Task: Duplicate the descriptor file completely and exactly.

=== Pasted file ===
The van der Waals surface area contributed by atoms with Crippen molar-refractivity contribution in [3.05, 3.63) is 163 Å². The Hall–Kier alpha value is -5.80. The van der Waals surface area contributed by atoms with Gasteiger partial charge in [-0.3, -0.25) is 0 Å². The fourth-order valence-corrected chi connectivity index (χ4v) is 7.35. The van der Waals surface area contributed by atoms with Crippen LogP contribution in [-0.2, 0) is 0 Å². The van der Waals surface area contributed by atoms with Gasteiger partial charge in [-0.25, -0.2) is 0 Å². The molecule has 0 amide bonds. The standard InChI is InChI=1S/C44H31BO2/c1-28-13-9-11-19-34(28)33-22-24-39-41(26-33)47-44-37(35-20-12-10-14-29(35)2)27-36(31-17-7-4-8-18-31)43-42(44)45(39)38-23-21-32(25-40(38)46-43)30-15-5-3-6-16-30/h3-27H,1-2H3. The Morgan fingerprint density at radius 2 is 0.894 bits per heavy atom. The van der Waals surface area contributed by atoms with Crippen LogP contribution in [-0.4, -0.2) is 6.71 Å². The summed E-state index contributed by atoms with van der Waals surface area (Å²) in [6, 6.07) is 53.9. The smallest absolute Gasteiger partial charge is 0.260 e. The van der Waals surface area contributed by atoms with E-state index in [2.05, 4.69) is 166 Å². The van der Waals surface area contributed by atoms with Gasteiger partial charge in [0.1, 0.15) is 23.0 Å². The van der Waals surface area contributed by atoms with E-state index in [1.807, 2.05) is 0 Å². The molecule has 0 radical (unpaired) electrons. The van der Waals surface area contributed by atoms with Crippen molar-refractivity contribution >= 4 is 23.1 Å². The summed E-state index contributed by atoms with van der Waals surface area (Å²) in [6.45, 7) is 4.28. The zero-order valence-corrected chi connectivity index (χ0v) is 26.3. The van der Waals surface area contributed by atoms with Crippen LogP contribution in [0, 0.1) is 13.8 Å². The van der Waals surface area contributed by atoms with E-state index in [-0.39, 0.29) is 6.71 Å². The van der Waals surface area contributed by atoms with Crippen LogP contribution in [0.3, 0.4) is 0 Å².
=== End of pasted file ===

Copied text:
The van der Waals surface area contributed by atoms with Crippen molar-refractivity contribution in [3.05, 3.63) is 163 Å². The Hall–Kier alpha value is -5.80. The van der Waals surface area contributed by atoms with Gasteiger partial charge in [-0.3, -0.25) is 0 Å². The fourth-order valence-corrected chi connectivity index (χ4v) is 7.35. The van der Waals surface area contributed by atoms with Crippen LogP contribution in [-0.2, 0) is 0 Å². The van der Waals surface area contributed by atoms with Gasteiger partial charge in [-0.25, -0.2) is 0 Å². The molecule has 0 amide bonds. The standard InChI is InChI=1S/C44H31BO2/c1-28-13-9-11-19-34(28)33-22-24-39-41(26-33)47-44-37(35-20-12-10-14-29(35)2)27-36(31-17-7-4-8-18-31)43-42(44)45(39)38-23-21-32(25-40(38)46-43)30-15-5-3-6-16-30/h3-27H,1-2H3. The Morgan fingerprint density at radius 2 is 0.894 bits per heavy atom. The van der Waals surface area contributed by atoms with Crippen LogP contribution in [-0.4, -0.2) is 6.71 Å². The summed E-state index contributed by atoms with van der Waals surface area (Å²) in [6, 6.07) is 53.9. The smallest absolute Gasteiger partial charge is 0.260 e. The van der Waals surface area contributed by atoms with E-state index in [2.05, 4.69) is 166 Å². The van der Waals surface area contributed by atoms with Gasteiger partial charge in [0.1, 0.15) is 23.0 Å². The van der Waals surface area contributed by atoms with E-state index in [1.807, 2.05) is 0 Å². The molecule has 0 radical (unpaired) electrons. The van der Waals surface area contributed by atoms with Crippen molar-refractivity contribution >= 4 is 23.1 Å². The summed E-state index contributed by atoms with van der Waals surface area (Å²) in [6.45, 7) is 4.28. The zero-order valence-corrected chi connectivity index (χ0v) is 26.3. The van der Waals surface area contributed by atoms with Crippen LogP contribution in [0, 0.1) is 13.8 Å². The van der Waals surface area contributed by atoms with E-state index in [-0.39, 0.29) is 6.71 Å². The van der Waals surface area contributed by atoms with Crippen LogP contribution in [0.3, 0.4) is 0 Å².